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For—Heaven forgive that thought! the while \
Which made me both to weep and smile;
I sometimes deemed that it might be
My brother's soul come down to me;
But then at last away it flew,
And then 'twas mortal—well I knew,
For he would never thus have flown,
And left me twice so doubly lone,—
Lone—as the corse within its shroud,
Lone—as a solitary cloud, ^
A single cloud on a sunny day.
When skies are blue, and earth is gay.'
We must be brief in adverting to the remaining poems. Lord Byron has presented to us in this collection two specimens of blank verse, which shew that he is as competent to master that difficult rhythm in all its varied harmony, as any form of metrical verse. The first is entitled 'Darkness,' and represents the effects which the poet imagines would be consequent on the extinction of the sun and the heavenly bodies. It is Fuseli out-Fuselied; horror accumulated upon horror in naked hideousness, up to the highest point of exaggeration. It required indeed a very extraordinary power of conception, to make such a rabble of misshapen and ghastly ideas pass before the mind in any order, and submit to be defined into form, and cohere together for the purpose of the poet. But few persons, we think, will be inclined to read it twice: it is any thing but pleasing, and can answer no purpose but that of exhibiting the ingenuity of the Author in investing with a sort of spectral sublimity a subject which otherwise must have been purely absurd.
The other poem in blank verse is entitled 'The Dream.' It is obviously intended to convey in the language of allegory, some secret history, to which many of his Lordship's minor pieces have apparently an indistinct reference; and it would seem that it was designed to intimate just so much to the reader, as might disarm him of any indignant feelings which circumstances of public notoriety might have drawn forth towards the hero of this tale of pity and mystery. The Author betrays a consciousness of how much tbere exists which needs all the extenuation that this soul-harrowing record, if faithful, would involve. But this is a subject on which we have no desire to enter. Lord Byron has produced a very touching and beautiful poem: it tells us he is wretched, and if he be so, in whatever his unhappiness originates, he must command our. sympathy; but this is all that poetry can do.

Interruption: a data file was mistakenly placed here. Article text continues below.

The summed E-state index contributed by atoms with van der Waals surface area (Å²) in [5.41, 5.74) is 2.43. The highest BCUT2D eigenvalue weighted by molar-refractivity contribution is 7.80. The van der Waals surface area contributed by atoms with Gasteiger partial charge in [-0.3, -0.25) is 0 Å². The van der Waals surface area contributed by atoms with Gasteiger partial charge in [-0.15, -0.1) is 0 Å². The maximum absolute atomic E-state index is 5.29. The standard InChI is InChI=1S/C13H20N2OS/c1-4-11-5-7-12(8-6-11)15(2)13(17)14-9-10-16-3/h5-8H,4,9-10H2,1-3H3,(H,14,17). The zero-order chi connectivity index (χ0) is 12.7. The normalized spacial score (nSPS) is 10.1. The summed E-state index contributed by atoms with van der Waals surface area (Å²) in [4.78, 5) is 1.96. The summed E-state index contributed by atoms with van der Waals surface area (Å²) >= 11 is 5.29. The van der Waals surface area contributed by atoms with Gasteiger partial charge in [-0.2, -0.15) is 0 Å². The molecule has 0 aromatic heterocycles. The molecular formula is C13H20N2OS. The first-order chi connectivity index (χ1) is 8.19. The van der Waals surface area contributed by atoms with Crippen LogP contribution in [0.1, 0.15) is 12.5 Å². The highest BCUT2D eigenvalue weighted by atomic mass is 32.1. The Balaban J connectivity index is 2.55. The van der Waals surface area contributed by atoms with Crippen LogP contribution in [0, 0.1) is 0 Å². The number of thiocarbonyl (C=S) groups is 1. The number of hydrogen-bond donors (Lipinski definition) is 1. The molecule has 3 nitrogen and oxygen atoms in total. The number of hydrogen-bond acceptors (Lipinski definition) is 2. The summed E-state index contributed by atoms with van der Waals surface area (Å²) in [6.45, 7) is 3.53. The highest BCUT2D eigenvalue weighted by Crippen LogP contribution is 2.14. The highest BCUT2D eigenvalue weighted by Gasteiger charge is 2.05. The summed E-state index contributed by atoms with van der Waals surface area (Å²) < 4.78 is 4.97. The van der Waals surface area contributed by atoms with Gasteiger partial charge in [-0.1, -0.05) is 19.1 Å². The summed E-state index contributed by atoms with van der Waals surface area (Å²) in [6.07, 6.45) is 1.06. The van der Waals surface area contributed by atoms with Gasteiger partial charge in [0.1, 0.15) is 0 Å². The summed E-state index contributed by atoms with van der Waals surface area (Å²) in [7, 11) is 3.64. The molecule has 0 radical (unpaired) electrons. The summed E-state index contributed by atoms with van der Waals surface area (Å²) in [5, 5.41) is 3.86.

Vol. VII. N.S. 2 B
1 The Incantation' is distinguished by great rhythmical beauty; and though the fire which gleams and sparkles in the verse, is stolen from the cuitdron, it charms ns by its horrific lustre. Coleridge's Lady GerahJine might envy the inventive felicity of such a spell.
We transcribe a few stanzas. .. r
4 When the moon is on the wave,
And the meteor on the grave,
When the falling stars, are shooting,
And the answered owls are hooting,
And the silent leaves are still
In the shadow of the bill, .'/
Shall my soul be upon thine,
With a power and with a sign.
« Though thou seest me not pass by,
Thou shalt feel me with thine eye
As a thing that, though unseen,
Must be near thee, and hath been;
And when in that secret dread
Thou hast turn'd around thy head,
Thou shalt marvel I am not
As thy shadow on the spot,
And the power which thou dost feel
Shall be what thou must conceal.
'And a magic voice and verse
Hath baptized thee with a curse;
And a spirit of the air
Hath begirt thee with a snare;
In the wind there is a voice
Shall forbid thee to rejoice;
And to thee shall Night deny jl' All the quiet of her sky; ..